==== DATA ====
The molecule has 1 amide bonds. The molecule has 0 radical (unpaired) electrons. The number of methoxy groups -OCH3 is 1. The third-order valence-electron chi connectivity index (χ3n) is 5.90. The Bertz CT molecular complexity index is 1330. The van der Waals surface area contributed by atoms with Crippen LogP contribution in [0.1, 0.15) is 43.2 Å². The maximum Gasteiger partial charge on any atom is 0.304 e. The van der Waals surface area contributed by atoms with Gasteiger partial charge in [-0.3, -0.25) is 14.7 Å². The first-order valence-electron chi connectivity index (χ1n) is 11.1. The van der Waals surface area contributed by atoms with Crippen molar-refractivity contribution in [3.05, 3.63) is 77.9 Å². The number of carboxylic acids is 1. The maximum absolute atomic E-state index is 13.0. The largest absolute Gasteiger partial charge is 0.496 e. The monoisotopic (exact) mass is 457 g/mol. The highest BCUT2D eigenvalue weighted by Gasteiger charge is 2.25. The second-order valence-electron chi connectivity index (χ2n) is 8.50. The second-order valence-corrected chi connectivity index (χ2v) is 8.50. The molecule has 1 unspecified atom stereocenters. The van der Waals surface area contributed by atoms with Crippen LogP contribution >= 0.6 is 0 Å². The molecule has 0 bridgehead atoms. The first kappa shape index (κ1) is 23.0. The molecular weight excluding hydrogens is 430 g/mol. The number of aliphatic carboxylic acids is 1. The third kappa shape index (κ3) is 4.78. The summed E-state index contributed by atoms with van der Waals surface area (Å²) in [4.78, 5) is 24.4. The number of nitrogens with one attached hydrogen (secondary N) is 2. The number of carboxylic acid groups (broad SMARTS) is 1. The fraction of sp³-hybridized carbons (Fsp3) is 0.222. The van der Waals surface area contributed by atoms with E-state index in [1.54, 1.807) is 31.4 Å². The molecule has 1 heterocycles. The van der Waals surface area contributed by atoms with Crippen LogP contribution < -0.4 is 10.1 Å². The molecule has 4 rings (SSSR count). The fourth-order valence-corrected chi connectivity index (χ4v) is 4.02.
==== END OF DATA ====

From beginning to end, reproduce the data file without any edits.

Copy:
The molecule has 1 amide bonds. The molecule has 0 radical (unpaired) electrons. The number of methoxy groups -OCH3 is 1. The third-order valence-electron chi connectivity index (χ3n) is 5.90. The Bertz CT molecular complexity index is 1330. The van der Waals surface area contributed by atoms with Crippen LogP contribution in [0.1, 0.15) is 43.2 Å². The maximum Gasteiger partial charge on any atom is 0.304 e. The van der Waals surface area contributed by atoms with Gasteiger partial charge in [-0.3, -0.25) is 14.7 Å². The first-order valence-electron chi connectivity index (χ1n) is 11.1. The van der Waals surface area contributed by atoms with Crippen molar-refractivity contribution in [3.05, 3.63) is 77.9 Å². The number of carboxylic acids is 1. The maximum absolute atomic E-state index is 13.0. The largest absolute Gasteiger partial charge is 0.496 e. The monoisotopic (exact) mass is 457 g/mol. The highest BCUT2D eigenvalue weighted by Gasteiger charge is 2.25. The second-order valence-electron chi connectivity index (χ2n) is 8.50. The second-order valence-corrected chi connectivity index (χ2v) is 8.50. The molecule has 1 unspecified atom stereocenters. The van der Waals surface area contributed by atoms with Crippen LogP contribution >= 0.6 is 0 Å². The molecule has 0 bridgehead atoms. The first kappa shape index (κ1) is 23.0. The molecular weight excluding hydrogens is 430 g/mol. The number of aliphatic carboxylic acids is 1. The third kappa shape index (κ3) is 4.78. The summed E-state index contributed by atoms with van der Waals surface area (Å²) in [4.78, 5) is 24.4. The number of nitrogens with one attached hydrogen (secondary N) is 2. The number of carboxylic acid groups (broad SMARTS) is 1. The fraction of sp³-hybridized carbons (Fsp3) is 0.222. The van der Waals surface area contributed by atoms with E-state index in [1.54, 1.807) is 31.4 Å². The molecule has 1 heterocycles. The van der Waals surface area contributed by atoms with Crippen LogP contribution < -0.4 is 10.1 Å². The molecule has 4 rings (SSSR count). The fourth-order valence-corrected chi connectivity index (χ4v) is 4.02.